Much has been written and said lately about our loss of Pascagoula’s own Jimmy Buffett on September 1. I guess it just took me a while to process the situation, but I’d still like to lay out some thoughts related to native son Jimmy.
First off, of course, there is the music. I didn’t just like Jimmy Buffett because he was “from here,” I liked him because I absolutely love his music. From standards like “Come Monday” ( “I got my hush puppies on/I guess I never was meant for glitter rock and roll”) and “Cheeseburger in Paradise” (“Heinz 57 and French fried potatoes/Big kosher pickle and a cold draft beer/Well good God Almighty, which way do I steer?”), through lesser-known favorites such as “Pencil Thin Mustache” (“Yeah, they send you off to college, to gain a little knowledge/But all you want to do is learn how to score”) and “Gypsies in the Palace” (“We ain’t got no money, we ain’t got no rights/But we’re gypsies in the palace, we got it all tonight”), Mr. Buffett kept us all enthralled.
Jimmy was clearly one of the best entertainers of our generation, with varying talents and skills. If you had to pick out his greatest strength as a musician — and critics and aficionados mostly agree with this — it would be as a lyricist. The man just had a way with words, placing him squarely in the pantheon of his home state’s historically exceptional writer group (In fact, Jimmy has also written several books, most of which have been best-sellers).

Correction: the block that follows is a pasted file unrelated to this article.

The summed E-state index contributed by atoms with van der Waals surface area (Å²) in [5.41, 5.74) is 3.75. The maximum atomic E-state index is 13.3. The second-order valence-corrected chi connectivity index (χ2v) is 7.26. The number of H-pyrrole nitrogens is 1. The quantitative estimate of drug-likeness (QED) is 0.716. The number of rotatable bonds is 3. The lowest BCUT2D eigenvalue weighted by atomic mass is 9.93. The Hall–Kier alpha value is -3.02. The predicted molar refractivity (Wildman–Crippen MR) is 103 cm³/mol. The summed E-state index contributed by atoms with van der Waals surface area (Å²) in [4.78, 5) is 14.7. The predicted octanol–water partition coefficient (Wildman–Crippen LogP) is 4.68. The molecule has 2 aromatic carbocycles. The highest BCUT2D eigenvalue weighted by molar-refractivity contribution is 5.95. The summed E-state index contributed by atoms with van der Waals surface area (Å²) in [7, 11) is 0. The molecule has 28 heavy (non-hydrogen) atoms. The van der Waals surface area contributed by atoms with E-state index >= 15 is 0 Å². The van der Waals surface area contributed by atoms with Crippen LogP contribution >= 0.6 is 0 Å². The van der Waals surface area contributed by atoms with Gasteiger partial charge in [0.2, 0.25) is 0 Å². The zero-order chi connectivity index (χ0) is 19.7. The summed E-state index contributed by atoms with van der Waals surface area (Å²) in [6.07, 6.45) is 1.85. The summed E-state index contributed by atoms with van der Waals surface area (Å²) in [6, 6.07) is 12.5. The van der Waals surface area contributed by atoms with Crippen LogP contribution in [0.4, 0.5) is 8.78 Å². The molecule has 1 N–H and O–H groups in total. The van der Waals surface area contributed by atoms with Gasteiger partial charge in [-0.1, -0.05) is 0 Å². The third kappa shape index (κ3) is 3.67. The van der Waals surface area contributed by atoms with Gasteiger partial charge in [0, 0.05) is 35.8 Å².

Obviously, one of my big connections with Jimmy is that he is, after all, from Pascagoula. Yeah, he grew up in Mobile and has since lived all over, but he is essentially a Goula Guy, and his bonds are strong. He was born two years before me, both of us at the old Jackson County Hospital (predecessor of Singing River) on Telephone Road. His family lived over on Roosevelt Street, and he attended South Elementary School.
Jimmy was also part of the Lumpkin family, many of whom lived on Parsley Street. He had first cousins like Patricia Lumpkin Penton, who went to Pascagoula High School with me, and Baxter Lumpkin, who graduated with my brother Bob. One of that family’s businesses was Roy’s Bar on Polk Street (still there today under new ownership). His grandfather famously took him to the mouth of Baptiste Bayou, which empties into the Mississippi Sound near 11th Street, and said, “start here,” meaning get out there, explore, and follow your dreams. Those words are what Jimmy wrote while signing Buffett Bridge on Beach Boulevard when it was dedicated in 2015.
Oh, and the free concert he performed on the beach in Pascagoula on the day of the dedication — who will ever forget that? Being there that day was truly a highlight of my life, standing on the sand and watching Jimmy talk about his time in and memories of Pascagoula and then just killing it with a playlist of his memorable tunes.
Another of my favorite Southern icons, the late writer and humorist Lewis Grizzard, once wrote a book entitled Elvis is Dead, and I Don’t Feel So Good Myself. In some ways, I felt those words with Jimmy’s passing. Of course, Jimmy would want us to carry right on, and that’s what we’ll do, cherishing great memories of how he made our lives more enjoyable. Kinda like Jimmy said in his classic hometown homage/paean, “The Pascagoula Run”:
“It’s time to see the world, it’s time to kiss a girl
It’s time to cross the wild meridian…
Kid, you’re going to see the morning sun
On the Pascagoula run
The Pascagoula run
The Pascagoula run.”